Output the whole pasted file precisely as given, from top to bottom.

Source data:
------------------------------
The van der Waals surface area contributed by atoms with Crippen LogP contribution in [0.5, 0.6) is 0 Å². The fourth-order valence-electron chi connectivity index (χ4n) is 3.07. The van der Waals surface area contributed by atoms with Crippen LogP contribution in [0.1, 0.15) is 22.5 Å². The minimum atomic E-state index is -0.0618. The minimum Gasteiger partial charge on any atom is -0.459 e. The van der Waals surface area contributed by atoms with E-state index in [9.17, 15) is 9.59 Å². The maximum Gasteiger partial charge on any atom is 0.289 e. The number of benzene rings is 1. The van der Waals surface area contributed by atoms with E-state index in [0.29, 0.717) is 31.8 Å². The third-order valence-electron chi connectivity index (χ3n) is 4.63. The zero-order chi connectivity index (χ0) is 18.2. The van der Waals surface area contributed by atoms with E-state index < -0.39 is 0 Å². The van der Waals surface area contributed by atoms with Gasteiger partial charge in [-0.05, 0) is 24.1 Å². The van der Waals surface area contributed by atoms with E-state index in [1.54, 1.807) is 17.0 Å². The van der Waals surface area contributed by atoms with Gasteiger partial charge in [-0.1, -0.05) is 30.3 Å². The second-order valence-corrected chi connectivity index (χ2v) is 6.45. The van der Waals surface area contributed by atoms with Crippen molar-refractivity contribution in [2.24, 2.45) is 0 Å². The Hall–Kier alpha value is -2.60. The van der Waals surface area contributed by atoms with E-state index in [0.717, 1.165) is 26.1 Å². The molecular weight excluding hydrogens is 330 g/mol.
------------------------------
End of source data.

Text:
The van der Waals surface area contributed by atoms with Crippen LogP contribution in [0.5, 0.6) is 0 Å². The fourth-order valence-electron chi connectivity index (χ4n) is 3.07. The van der Waals surface area contributed by atoms with Crippen LogP contribution in [0.1, 0.15) is 22.5 Å². The minimum atomic E-state index is -0.0618. The minimum Gasteiger partial charge on any atom is -0.459 e. The van der Waals surface area contributed by atoms with E-state index in [9.17, 15) is 9.59 Å². The maximum Gasteiger partial charge on any atom is 0.289 e. The number of benzene rings is 1. The van der Waals surface area contributed by atoms with E-state index in [0.29, 0.717) is 31.8 Å². The third-order valence-electron chi connectivity index (χ3n) is 4.63. The zero-order chi connectivity index (χ0) is 18.2. The van der Waals surface area contributed by atoms with E-state index < -0.39 is 0 Å². The van der Waals surface area contributed by atoms with Gasteiger partial charge in [-0.05, 0) is 24.1 Å². The van der Waals surface area contributed by atoms with E-state index in [1.54, 1.807) is 17.0 Å². The van der Waals surface area contributed by atoms with Gasteiger partial charge in [-0.1, -0.05) is 30.3 Å². The second-order valence-corrected chi connectivity index (χ2v) is 6.45. The van der Waals surface area contributed by atoms with Crippen molar-refractivity contribution in [2.24, 2.45) is 0 Å². The Hall–Kier alpha value is -2.60. The van der Waals surface area contributed by atoms with E-state index in [0.717, 1.165) is 26.1 Å². The molecular weight excluding hydrogens is 330 g/mol.